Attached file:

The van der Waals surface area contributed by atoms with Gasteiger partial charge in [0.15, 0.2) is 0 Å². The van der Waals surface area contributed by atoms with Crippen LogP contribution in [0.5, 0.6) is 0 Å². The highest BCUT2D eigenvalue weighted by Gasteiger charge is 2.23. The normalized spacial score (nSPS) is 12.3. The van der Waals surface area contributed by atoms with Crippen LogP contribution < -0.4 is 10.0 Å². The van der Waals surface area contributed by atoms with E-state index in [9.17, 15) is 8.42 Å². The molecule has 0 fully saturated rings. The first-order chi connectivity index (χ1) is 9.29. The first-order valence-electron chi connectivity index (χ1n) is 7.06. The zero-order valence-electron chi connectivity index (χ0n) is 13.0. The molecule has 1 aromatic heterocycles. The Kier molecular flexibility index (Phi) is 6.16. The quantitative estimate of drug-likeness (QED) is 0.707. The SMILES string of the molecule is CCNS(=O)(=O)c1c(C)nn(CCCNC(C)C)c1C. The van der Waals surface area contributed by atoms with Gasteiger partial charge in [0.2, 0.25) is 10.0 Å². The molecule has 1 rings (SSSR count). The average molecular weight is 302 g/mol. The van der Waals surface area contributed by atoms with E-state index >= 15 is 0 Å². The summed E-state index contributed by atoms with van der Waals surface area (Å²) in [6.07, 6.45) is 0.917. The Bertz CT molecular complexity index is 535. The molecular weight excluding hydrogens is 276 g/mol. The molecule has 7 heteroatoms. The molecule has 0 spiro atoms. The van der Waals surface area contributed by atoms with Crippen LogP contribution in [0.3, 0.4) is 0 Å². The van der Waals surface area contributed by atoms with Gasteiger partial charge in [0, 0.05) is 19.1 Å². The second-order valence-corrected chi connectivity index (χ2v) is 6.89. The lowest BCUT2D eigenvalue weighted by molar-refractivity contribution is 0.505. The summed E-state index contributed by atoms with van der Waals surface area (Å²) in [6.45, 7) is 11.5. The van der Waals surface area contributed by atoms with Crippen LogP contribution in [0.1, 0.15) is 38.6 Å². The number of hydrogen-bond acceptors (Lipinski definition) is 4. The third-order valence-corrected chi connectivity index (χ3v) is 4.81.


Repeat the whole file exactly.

The van der Waals surface area contributed by atoms with Gasteiger partial charge in [0.15, 0.2) is 0 Å². The van der Waals surface area contributed by atoms with Crippen LogP contribution in [0.5, 0.6) is 0 Å². The highest BCUT2D eigenvalue weighted by Gasteiger charge is 2.23. The normalized spacial score (nSPS) is 12.3. The van der Waals surface area contributed by atoms with Crippen LogP contribution < -0.4 is 10.0 Å². The van der Waals surface area contributed by atoms with E-state index in [9.17, 15) is 8.42 Å². The molecule has 0 fully saturated rings. The first-order chi connectivity index (χ1) is 9.29. The first-order valence-electron chi connectivity index (χ1n) is 7.06. The zero-order valence-electron chi connectivity index (χ0n) is 13.0. The molecule has 1 aromatic heterocycles. The Kier molecular flexibility index (Phi) is 6.16. The quantitative estimate of drug-likeness (QED) is 0.707. The SMILES string of the molecule is CCNS(=O)(=O)c1c(C)nn(CCCNC(C)C)c1C. The van der Waals surface area contributed by atoms with Gasteiger partial charge in [0.2, 0.25) is 10.0 Å². The molecule has 1 rings (SSSR count). The average molecular weight is 302 g/mol. The van der Waals surface area contributed by atoms with E-state index >= 15 is 0 Å². The summed E-state index contributed by atoms with van der Waals surface area (Å²) in [6.07, 6.45) is 0.917. The Bertz CT molecular complexity index is 535. The molecular weight excluding hydrogens is 276 g/mol. The molecule has 7 heteroatoms. The molecule has 0 spiro atoms. The van der Waals surface area contributed by atoms with Crippen LogP contribution in [0.3, 0.4) is 0 Å². The van der Waals surface area contributed by atoms with Gasteiger partial charge in [0, 0.05) is 19.1 Å². The second-order valence-corrected chi connectivity index (χ2v) is 6.89. The lowest BCUT2D eigenvalue weighted by molar-refractivity contribution is 0.505. The summed E-state index contributed by atoms with van der Waals surface area (Å²) in [6.45, 7) is 11.5. The van der Waals surface area contributed by atoms with Crippen LogP contribution in [0.1, 0.15) is 38.6 Å². The number of hydrogen-bond acceptors (Lipinski definition) is 4. The third-order valence-corrected chi connectivity index (χ3v) is 4.81.